Star-powered: Celebrities with ties to Chattanooga include the highest-grossing actor of all time, Samuel L. Jackson, and one of the best-selling artists in music, R&B singer Usher. Other names you may recognize are Emmy winner Leslie Jordan ("Will & Grace"), actor Dennis Haskins ("Saved by the Bell"), comedian Ralphie May, composer George S. Clinton, late professional football player Reggie White, late blues legend Bessie Smith and last year's "American Idol" runner-up Lauren Alaina.
Tech-savvy: Chattanooga lays claim to the world's fastest Internet speeds (along with Hong Kong), and now city officials have launched a nationwide push to rebrand Chattanooga as "Gig City." Up to 25 techies will compete for as much as $300,000 in cash and seed capital by building the best application for the mind-boggling gigabit network.
Unflappable: When the city was named one of America's dirtiest cities in the 1960s, leaders dug in and began a transformation to become one of the cleanest and most livable communities. That indefatigable spirit was on display again when the old Volunteer Army Ammunition Plant sat unused because of soil and groundwater contamination. The reinvention of that 6,700-acre site to a "green" industrial park was the catalyst that brought in the $1 billion Volkswagen manufacturing plant.
Vibrant: Think there's nothing to do around town? Maybe you're not paying attention. Chattanooga boasts an energetic mix of nightclubs, music venues, dance halls and theaters that are busy every night of the week. Try a karaoke serenade at Sing It or Wing It; cue up a game of pool at Chattanooga Billiard Club; learn to square dance at Allemande Hall; or catch the latest stage production at Chattanooga Theatre Centre.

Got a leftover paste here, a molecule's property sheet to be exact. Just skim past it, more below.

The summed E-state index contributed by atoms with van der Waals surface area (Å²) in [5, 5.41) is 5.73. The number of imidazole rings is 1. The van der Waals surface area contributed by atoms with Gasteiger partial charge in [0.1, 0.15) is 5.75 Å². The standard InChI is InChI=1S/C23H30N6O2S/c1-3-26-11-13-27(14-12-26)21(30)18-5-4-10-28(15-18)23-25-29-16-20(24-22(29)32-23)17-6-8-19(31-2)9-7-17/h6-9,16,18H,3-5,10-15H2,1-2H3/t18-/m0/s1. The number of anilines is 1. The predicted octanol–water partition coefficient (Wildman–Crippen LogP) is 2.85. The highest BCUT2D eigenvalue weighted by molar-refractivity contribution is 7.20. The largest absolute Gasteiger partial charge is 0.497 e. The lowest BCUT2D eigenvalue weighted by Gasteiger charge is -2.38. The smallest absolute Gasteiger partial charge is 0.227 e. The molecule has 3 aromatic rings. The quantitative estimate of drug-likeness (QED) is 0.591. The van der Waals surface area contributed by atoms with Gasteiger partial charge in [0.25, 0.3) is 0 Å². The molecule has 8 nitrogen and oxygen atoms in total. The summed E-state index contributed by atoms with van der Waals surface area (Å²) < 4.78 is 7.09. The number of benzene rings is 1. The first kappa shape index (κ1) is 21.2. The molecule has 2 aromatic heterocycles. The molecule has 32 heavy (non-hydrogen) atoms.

Walkable: Chattanooga invites exploration with a pedestrian-friendly downtown, complete with the hugely popular Walnut Street Bridge. The Tennessee Riverwalk adds 20-plus miles of riverfront views from Chickamauga Dam to Moccasin Bend, and a network of greenway trails crisscrosses the city from Hixson to Lookout Mountain.
Xtreme: From rock climbing to hang gliding to whitewater rafting, area residents can choose from an abundance of high-adventure recreation. Along with the organizations associated with each special-interest sport, Outdoor Chattanooga is a central hub for information and the 10-day RiverRocks festival spotlights the range of outdoor activities and amenities.
Y'all-inclusive: Southern hospitality is a way of life here, and we're generally welcoming of visitors. Don't be surprised when your waitress calls you darlin', your new neighbor invites you to church and a four-way stop comes to a polite standstill when all of the drivers try to wave each other through the intersection first. A word of advice for Yankee transplants: If you weren't lucky enough to be born in the South, brag that you got here as fast as you could.
Zany: Since the summer of 1985, The Comedy Catch on Brainerd Road has been a source of delight at the end of the tunnel. The club has hosted some of the biggest names in comedy, from Jerry Seinfeld to Carrot Top. More recently, the Market Street venue Vaudeville Cafe has offered a mix of audience-interactive merriment with a slate of murder-mystery dinner shows and a rotating lineup of established and up-and-coming comedians.
Lisa Denton is deputy features editor and content editor of Current. She previously was a lifestyle, entertainment and region reporter/pod leader for The Chattanooga Times, which she joined in 1983. Lisa is from Sale Creek and holds an associate’s degree in journalism from Chattanooga State Community College. Contact Lisa at 423-757-6281 or email@example.com.